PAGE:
‘Ireland sit alongside England 2003 as finest team of professional era’ - English media react to Irish Grand Slam

Former England players Matt Dawson and Mike Brown bemoan ‘farcical’ red card decision

The English media reaction to Ireland’s Grand Slam win in Sunday’s newspapers focused on England’s embattled and improved display, the controversial red card decision, but also Ireland’s deserved win.

In the Daily Telegraph, Daniel Schofield wrote Ireland’s Grand Slam went from a “green sweep to a pub brawl”.

“And so the universal prediction of an Ireland Grand Slam on St Patrick’s weekend came to pass. Records were broken, tears were shed and flags were waved. Yet for the best part of an hour, 14-man England turned the procession into a pub brawl, making the whole experience far more uncomfortable than anyone inside a raucous Aviva Stadium expected.”

He wrote about Ireland previously being uncomfortable with the favourites tag but how head coach Andy Farrell has transformed that mentality.


“Even when they were rattled by England, you never felt that Ireland lost their grip on the result.

“The ‘green sweep’ was complete and this Ireland side deserve to be considered alongside England’s 2003 team as the finest of the professional era.”

Oliver Brown of the same newspaper noted the edginess of Ireland on the day, writing they were “jittery, as if anticipating an English surge. And yet for all England sniped and harried, their propensity for brain fades returned to haunt them.

“Ireland were oddly off-kilter, their anxieties laid bare when Hugo Keenan, usually metronomic in his precision, hoofed a kick horribly into touch inside his own 22. Surely they were not about to let this chance drift away on the cool evening breeze? In terms of atmospherics, they had everything in their favour, with even the ships on the Liffey estuary honking their horns loudly in an effort to disrupt Farrell’s kicking rhythm.”

He wrote of the Freddie Steward red card: “By the laws of the game, you could just about comprehend the call. But by the spirit? That is a debate that will smoulder for some time.” Charlie Morgan, writing an article focused solely on the red card, wrote: “Sometimes, freak occurrences like this throw up a stark choice for referees: red card or play on. All things considered, though, a penalty and a yellow card would have acknowledged both the danger of the situation – Ireland lost Keenan for the whole game – and the mitigation of a fast-moving scenario.”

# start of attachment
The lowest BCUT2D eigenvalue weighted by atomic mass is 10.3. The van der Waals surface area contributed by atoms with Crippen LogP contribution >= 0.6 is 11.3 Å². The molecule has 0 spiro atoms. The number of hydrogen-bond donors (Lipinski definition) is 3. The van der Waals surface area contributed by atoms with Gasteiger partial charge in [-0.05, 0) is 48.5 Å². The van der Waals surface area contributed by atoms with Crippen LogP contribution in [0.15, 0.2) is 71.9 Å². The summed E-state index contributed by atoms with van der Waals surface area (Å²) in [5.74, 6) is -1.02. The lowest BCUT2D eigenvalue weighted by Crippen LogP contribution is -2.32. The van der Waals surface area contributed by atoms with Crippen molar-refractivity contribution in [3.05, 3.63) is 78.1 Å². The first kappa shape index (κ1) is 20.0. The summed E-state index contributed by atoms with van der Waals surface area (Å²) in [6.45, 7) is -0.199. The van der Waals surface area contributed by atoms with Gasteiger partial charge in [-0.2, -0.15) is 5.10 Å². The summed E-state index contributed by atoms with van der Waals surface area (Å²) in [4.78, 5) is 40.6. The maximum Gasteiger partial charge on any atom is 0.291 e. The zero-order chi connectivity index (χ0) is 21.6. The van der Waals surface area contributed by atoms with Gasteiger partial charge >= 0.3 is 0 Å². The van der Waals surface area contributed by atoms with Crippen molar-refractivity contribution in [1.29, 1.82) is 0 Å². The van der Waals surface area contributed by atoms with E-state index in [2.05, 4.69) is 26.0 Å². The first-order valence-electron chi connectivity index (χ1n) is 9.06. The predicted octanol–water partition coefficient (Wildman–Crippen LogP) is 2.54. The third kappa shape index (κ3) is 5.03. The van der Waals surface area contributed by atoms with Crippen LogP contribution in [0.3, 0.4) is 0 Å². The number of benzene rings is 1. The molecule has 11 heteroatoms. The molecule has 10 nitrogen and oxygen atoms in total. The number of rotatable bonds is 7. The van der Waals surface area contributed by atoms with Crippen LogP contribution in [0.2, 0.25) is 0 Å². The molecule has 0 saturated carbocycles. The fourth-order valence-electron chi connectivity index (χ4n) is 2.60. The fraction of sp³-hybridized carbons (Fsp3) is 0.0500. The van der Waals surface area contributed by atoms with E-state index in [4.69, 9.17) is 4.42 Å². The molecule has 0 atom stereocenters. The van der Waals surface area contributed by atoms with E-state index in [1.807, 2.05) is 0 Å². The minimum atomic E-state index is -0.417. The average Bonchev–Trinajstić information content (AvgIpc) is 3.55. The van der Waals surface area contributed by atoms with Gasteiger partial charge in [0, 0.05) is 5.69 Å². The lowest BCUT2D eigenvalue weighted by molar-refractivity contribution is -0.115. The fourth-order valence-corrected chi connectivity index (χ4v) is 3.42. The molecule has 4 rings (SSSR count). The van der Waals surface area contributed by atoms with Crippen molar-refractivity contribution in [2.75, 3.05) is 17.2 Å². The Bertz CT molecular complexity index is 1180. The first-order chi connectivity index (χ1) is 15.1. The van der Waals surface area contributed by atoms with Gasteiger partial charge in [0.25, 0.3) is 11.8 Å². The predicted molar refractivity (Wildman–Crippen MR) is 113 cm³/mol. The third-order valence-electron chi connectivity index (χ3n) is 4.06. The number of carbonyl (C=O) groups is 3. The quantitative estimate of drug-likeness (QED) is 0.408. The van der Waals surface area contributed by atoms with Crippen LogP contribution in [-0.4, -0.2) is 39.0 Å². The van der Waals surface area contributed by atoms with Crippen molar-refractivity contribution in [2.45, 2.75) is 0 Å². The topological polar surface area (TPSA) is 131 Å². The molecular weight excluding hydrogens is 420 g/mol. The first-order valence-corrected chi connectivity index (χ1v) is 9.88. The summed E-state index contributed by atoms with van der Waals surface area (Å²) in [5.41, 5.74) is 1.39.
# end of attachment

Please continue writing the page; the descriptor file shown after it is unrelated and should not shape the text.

Matt Dawson on BBC Radio Five Live was not quite as subtle with how he read the decision, calling it an “utter farce”. He said the officials showed a “lack of understanding of the game”, arguing Steward tried his best not to make contact.

“He is stepping and slowing and turning to get out of the contact area, and has been punished by being sent off. It is a mockery. He was doing his utmost to avoid any kind of contact. It is an utter farce.”

Former England player Mike Brown also agreed with Dawson in the Mail on Sunday, calling the red card “ridiculous” and praised England for their performance.

Clive Woodward in the Mail on Sunday did not think the fullback should have got a red card either, saying nobody in his ITV commentary studio said a word when the tackle first hit.

“Steward’s elbow definitely connected with Keenan’s head. I totally understand rugby needs to limit head contacts to protect the players but I also think there needed to be a bit of rugby empathy in those sorts of situations. I think Steward should have been given a yellow card at most. There was no way the Leicester back was deliberately trying to hurt Keenan.”

The former England head coach did say, however, Steward’s red card did not ruin the game “because in my view, Ireland were always going to win and would have done so anyway had England stayed with 15 on the field.”

Stephen Jones in the Times wrote despite England’s defiance in Dublin, it cannot mask what was the worst season in the history of English rugby.

“The added unity and organisation of their performance against Ireland is not to be sniffed at, even though they have still had a disastrous season by their supposed standards.”

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